If your faith in on life support, it’s time to take a risk of faith.
Note: risk of faith is not the same as being faithlessly risky. The risk of faith that honors God is first, and foremost, God-birthed and rooted in His Word.
What risk of faith do you need to take today? I challenge you to avoid the temptation to live risk-free, but instead become free take to risk of faith.


Pursue Healthy Relationships

We live in an age where we are more connected to people than ever before, while at the same time we are becoming an age where we are lonelier than we have ever been before. Loneliness is about the quality rather than the quantity of relationships that we have, so a person may have a lot of friends but still find that their needs for social contact are not met.
Biblical Example: Elijah and Elisha (2 Kings 2:1–14). This is a great picture of an important spiritual truth. Who we choose to follow will determine, to a large degree, who we become.
Show me your friends and I will show you your future. — Craig Groeschel See Proverbs 12:26.

Resolution #2: This year, I will pursue healthy relationships that inspire and influence me to become the best version of me.

We all need three types of friends in order to become the best version of you.

A friend to challenge you and call out your best.

Biblical Example: David and Samuel (1 Samuel 16). If you study David’s life, it becomes clear that the right people at the right time helped him to become the right man. David’s relationship with Samuel made David better. Do you have friends who make you better? People who call out your potential? Seek out friends who model something you don’t currently have but need in order to become a better version of you.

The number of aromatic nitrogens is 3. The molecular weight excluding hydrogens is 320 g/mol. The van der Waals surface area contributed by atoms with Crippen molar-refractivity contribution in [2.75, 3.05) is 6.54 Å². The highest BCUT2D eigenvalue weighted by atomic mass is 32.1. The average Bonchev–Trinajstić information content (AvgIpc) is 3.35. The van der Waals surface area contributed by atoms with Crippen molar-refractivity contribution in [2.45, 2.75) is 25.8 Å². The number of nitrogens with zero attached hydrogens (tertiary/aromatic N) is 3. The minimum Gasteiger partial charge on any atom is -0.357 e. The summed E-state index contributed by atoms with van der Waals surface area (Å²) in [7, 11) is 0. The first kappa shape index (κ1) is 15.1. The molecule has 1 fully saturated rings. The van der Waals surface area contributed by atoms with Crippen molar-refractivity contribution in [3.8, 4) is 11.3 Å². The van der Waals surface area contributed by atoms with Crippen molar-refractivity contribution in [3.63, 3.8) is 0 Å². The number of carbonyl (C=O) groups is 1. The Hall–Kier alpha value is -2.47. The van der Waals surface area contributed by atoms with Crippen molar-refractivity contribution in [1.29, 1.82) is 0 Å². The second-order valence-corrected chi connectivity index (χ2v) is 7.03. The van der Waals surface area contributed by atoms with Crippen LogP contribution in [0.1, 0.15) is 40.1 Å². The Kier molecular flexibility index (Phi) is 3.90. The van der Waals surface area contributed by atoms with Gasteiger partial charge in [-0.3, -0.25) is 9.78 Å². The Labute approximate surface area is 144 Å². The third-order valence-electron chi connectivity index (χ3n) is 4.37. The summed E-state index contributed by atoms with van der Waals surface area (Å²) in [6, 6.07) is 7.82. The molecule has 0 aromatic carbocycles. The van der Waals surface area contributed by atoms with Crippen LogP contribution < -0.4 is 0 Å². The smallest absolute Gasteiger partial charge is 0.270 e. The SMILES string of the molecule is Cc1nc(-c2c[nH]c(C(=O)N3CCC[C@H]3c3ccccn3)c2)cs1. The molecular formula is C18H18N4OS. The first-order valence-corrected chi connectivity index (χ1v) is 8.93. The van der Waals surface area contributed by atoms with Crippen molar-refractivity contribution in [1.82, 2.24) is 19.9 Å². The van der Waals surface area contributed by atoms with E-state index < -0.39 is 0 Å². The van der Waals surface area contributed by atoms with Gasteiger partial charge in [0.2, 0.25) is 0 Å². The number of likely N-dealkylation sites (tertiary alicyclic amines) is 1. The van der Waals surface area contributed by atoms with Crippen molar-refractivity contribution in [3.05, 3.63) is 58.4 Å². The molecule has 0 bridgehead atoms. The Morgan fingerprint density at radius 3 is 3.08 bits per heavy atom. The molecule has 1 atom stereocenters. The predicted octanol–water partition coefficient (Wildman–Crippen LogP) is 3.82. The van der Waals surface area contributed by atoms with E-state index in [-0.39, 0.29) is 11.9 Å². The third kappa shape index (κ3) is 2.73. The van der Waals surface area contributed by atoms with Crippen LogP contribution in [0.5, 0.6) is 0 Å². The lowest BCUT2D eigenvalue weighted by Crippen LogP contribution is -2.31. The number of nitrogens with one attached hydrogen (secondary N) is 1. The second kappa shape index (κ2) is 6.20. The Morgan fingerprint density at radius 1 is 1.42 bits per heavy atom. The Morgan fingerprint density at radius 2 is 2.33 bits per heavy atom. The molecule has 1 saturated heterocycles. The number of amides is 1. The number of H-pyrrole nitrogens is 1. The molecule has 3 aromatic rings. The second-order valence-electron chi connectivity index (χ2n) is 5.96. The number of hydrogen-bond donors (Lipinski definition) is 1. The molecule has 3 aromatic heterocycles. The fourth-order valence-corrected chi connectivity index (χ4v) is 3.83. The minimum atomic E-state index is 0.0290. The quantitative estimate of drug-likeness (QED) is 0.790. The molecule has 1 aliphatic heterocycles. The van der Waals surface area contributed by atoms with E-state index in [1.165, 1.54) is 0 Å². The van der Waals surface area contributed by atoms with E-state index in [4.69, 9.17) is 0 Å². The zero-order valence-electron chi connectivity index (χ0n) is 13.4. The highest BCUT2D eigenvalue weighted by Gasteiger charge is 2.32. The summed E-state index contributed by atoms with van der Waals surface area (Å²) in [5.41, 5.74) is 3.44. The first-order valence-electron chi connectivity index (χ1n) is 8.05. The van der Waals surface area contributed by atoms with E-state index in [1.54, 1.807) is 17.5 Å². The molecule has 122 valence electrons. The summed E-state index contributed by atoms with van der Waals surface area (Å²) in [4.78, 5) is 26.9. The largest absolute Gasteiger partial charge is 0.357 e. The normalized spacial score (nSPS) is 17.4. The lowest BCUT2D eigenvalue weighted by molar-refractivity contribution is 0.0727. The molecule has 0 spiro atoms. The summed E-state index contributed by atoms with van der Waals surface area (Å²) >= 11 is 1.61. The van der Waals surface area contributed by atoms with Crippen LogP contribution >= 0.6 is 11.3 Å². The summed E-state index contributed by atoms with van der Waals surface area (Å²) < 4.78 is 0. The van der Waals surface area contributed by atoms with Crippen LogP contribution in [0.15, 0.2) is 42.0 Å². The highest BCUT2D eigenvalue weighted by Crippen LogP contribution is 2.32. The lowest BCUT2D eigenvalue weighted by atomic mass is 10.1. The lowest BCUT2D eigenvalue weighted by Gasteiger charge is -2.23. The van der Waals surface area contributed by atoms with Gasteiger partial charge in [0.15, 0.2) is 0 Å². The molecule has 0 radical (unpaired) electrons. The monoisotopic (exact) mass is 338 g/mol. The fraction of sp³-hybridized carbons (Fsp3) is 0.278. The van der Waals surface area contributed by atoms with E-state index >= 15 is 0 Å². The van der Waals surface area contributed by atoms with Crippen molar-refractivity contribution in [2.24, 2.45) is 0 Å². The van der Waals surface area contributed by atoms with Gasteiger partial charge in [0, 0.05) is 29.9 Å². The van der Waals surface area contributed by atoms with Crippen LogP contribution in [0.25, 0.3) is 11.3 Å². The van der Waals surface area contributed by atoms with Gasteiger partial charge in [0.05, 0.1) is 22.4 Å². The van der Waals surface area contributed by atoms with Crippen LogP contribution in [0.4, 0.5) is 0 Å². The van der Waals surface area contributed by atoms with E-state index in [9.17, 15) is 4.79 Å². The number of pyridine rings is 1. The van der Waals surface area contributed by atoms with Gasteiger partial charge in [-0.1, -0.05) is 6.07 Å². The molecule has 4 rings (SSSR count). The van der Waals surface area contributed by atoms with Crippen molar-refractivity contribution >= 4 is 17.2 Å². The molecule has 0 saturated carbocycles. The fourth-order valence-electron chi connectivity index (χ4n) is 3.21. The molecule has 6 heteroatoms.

A friend to help you find strength in God and to grow in your faith.

Biblical Example: David and Jonathan (1 Samuel 18-23). Jonathan helped David find strength in God when he needed it most. See 1 Samuel 23:15–18. Jonathan helped him find strength in God. There may not be a more valuable gesture one friend can make to another than pointing them toward God, encouraging them to seek his power, loving them toward God’s unending strength. Who helps you find strength in God? God already has that person ready for you.

A friend to tell you the truth, especially when you don’t want to hear it.

This is the type of friend that is most needed but hardest to find. Biblical Example: David and Nathan (2 Samuel 12). Many people around us tell us the things we want to hear, rather than helping us to see the truth. It’s difficult to find people who have our best interests at heart when we make decisions that are not in our own best interest. See Proverbs 27:5-6.
Which kind of friend do you need most in your life right now? Sociologists say that you eventually become the average of your five closest friends. Do you like what you are becoming right now? If not, you need to take a look at the people that you give the most open access and influence in your life. See Proverbs 13:20.
You may be one friendship away from changing your destiny if you’ll just decide to reach out and connect with the right people.